2009/4/20 Kelly <harmon...@gmail.com>:
> What is the advantage of assigning consciousness to computational
> processes (e.g. UDA), as opposed to just assigning it to the
> information that is produced by computational processes?
> For example, to take Maudlin's "Computation and Consciousness" paper,
> if you just say that the consciousness is found in the information
> represented by the arrangement of the empty or full water troughs,
> then that basically removes the problem he is pointing out.
> Similarly, associated consciousness only with information seems to
> resolve problems with random processes interfering with the causal
> structure of physically implemented computations which then, despite
> having the causal chain interrupted, would still seem to produce
> consciousness.  (more on the irrelevance of causality:
> http://platonicmindscape.blogspot.com/2009/02/irrelevance-of-causality.html)
> Bruno Marchal has mentioned this in his movie graph argument, where a
> cosmic ray interrupts a logical operation in a transistor on a
> computer that is running a brain simulation, but due to good fortune
> the result of the operation is still correct despite the break in the
> causal chain that produced the answer.
> Conscious being associated with information would also seem to address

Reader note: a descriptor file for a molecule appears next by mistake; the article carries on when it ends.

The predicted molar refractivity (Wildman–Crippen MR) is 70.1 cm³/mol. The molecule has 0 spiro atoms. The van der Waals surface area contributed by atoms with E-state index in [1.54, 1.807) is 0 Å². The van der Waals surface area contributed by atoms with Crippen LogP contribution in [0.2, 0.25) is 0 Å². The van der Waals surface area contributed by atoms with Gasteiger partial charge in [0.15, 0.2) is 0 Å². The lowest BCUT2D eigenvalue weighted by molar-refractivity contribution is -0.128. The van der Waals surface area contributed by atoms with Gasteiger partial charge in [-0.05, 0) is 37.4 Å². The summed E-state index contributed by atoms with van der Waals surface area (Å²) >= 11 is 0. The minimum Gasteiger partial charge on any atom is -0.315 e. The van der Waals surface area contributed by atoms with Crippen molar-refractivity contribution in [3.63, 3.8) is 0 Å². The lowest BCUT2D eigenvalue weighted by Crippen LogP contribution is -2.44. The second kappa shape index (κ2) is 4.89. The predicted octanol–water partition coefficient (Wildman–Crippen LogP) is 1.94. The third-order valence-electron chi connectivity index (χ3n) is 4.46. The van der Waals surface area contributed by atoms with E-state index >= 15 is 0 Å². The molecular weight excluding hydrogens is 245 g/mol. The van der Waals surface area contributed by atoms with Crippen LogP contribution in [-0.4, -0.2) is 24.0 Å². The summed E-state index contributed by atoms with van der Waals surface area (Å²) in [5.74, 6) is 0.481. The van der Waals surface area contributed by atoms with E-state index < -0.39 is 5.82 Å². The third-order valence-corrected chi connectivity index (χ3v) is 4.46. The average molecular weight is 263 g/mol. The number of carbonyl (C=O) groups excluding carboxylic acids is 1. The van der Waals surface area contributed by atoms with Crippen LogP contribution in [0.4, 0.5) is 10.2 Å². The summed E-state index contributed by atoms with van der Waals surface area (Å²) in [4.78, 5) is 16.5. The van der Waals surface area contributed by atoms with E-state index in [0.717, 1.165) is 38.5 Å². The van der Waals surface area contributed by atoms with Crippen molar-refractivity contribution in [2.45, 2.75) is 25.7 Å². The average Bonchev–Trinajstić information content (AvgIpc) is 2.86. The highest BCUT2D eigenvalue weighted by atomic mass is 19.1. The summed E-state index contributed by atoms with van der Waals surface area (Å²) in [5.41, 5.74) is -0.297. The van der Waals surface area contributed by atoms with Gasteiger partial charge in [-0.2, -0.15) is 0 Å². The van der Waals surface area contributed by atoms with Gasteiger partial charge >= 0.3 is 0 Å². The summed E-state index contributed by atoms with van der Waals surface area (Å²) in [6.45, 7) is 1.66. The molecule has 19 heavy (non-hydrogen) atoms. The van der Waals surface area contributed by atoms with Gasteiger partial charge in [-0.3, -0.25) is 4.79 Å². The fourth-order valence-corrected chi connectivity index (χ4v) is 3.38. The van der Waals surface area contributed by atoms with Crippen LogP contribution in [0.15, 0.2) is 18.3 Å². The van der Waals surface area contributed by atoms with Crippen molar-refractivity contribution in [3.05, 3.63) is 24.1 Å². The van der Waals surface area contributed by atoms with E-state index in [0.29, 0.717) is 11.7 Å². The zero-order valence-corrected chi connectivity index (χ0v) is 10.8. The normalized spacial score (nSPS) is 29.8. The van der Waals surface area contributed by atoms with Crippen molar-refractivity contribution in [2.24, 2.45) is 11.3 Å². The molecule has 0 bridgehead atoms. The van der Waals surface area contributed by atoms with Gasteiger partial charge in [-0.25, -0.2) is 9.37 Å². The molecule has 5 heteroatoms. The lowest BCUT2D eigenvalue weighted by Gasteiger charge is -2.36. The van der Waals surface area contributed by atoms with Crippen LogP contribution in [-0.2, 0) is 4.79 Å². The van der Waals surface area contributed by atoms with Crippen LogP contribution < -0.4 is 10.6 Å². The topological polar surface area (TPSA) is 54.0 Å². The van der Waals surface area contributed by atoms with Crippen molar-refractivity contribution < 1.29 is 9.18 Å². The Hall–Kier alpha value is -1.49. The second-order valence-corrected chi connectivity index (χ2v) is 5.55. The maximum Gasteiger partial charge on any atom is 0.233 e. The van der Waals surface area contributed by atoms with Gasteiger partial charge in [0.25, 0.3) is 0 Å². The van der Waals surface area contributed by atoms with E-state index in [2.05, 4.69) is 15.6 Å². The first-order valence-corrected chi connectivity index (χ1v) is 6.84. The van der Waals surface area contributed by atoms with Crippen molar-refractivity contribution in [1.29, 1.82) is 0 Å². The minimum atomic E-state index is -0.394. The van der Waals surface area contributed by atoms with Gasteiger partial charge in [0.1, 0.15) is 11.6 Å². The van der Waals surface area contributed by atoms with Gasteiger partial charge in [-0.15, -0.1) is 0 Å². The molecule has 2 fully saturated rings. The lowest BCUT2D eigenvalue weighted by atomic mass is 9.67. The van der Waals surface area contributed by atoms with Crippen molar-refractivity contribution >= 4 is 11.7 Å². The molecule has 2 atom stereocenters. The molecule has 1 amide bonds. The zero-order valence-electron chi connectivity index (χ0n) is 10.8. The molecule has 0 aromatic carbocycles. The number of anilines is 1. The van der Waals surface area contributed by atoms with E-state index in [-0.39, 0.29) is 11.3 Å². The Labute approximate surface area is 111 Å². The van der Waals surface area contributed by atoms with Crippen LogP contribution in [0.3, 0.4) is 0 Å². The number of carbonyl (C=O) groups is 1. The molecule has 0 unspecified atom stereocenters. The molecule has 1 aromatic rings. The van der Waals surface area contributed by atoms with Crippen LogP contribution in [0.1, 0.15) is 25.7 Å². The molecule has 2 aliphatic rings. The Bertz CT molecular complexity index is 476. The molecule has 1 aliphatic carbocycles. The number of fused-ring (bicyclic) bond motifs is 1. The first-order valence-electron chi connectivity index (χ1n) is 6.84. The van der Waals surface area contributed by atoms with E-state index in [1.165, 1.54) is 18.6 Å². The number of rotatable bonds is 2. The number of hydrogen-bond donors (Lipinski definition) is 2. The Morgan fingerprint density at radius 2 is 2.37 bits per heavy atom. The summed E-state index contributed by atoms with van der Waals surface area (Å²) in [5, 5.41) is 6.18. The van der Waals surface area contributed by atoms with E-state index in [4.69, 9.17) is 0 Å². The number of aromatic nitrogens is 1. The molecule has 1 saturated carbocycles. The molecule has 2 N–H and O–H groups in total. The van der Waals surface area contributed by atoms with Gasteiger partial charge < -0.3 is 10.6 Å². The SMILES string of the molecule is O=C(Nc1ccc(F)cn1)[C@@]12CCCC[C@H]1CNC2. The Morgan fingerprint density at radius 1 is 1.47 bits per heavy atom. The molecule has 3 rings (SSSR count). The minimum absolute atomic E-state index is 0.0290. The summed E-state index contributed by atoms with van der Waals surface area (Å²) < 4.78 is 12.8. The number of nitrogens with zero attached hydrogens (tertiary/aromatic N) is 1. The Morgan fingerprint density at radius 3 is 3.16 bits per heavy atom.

> the problems with Davidson's "swampman" scenario, and the related
> quantum swampman scenario (http://platonicmindscape.blogspot.com/
> 2009/03/quantum-swampman.html).
> So, many different programs can produce the same information, using
> many different algorithms, optimizations, shortcuts, etc.  But if all
> of these programs all accurately simulate the same brain, then they
> should produce the same conscious experience, regardless of the
> various implementation details.
> The most obvious thing that all such programs would have in common is
> that they work with the same information...the state of the brain at
> each given time slice.  Even if this state is stored in different
> forms by each of the various programs, there must always be a mapping
> between those various storage formats, as well as a mapping back to
> the original brain whose activity is being simulated.
> Therefore, it seems better to me to say:  Consciousness is
> information, not the processes that produce the information.
> What are the drawbacks of this view when contrasted with
> computationalism?

The drawback is that any physical system (which could be mapped onto
any information or any computation) would be conscious. This is only a
drawback if you believe, I guess as a matter of faith, that it is

Stathis Papaioannou

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